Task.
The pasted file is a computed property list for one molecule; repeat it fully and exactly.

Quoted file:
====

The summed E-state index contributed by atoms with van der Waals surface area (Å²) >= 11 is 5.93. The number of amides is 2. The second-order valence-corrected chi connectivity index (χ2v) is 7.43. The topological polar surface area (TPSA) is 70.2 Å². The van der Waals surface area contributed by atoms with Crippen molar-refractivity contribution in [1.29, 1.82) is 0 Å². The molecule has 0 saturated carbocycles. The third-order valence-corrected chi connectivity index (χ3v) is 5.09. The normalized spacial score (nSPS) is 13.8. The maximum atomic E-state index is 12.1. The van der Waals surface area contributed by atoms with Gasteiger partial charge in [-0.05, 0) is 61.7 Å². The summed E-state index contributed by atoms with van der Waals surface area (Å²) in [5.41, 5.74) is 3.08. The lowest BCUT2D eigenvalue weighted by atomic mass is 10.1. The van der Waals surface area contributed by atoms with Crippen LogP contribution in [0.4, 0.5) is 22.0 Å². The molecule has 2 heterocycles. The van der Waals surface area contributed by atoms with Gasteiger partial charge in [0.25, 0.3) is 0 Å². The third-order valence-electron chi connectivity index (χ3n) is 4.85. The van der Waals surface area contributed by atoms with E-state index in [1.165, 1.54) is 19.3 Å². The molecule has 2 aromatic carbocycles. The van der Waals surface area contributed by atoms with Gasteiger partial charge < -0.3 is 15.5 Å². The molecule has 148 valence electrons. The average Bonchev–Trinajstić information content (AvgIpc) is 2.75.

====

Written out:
The summed E-state index contributed by atoms with van der Waals surface area (Å²) >= 11 is 5.93. The number of amides is 2. The second-order valence-corrected chi connectivity index (χ2v) is 7.43. The topological polar surface area (TPSA) is 70.2 Å². The van der Waals surface area contributed by atoms with Crippen molar-refractivity contribution in [1.29, 1.82) is 0 Å². The molecule has 0 saturated carbocycles. The third-order valence-corrected chi connectivity index (χ3v) is 5.09. The normalized spacial score (nSPS) is 13.8. The maximum atomic E-state index is 12.1. The van der Waals surface area contributed by atoms with Gasteiger partial charge in [-0.05, 0) is 61.7 Å². The summed E-state index contributed by atoms with van der Waals surface area (Å²) in [5.41, 5.74) is 3.08. The lowest BCUT2D eigenvalue weighted by atomic mass is 10.1. The van der Waals surface area contributed by atoms with Crippen LogP contribution in [0.4, 0.5) is 22.0 Å². The molecule has 2 heterocycles. The van der Waals surface area contributed by atoms with Gasteiger partial charge in [0.25, 0.3) is 0 Å². The third-order valence-electron chi connectivity index (χ3n) is 4.85. The van der Waals surface area contributed by atoms with E-state index in [1.165, 1.54) is 19.3 Å². The molecule has 2 aromatic carbocycles. The van der Waals surface area contributed by atoms with Gasteiger partial charge < -0.3 is 15.5 Å². The molecule has 148 valence electrons. The average Bonchev–Trinajstić information content (AvgIpc) is 2.75.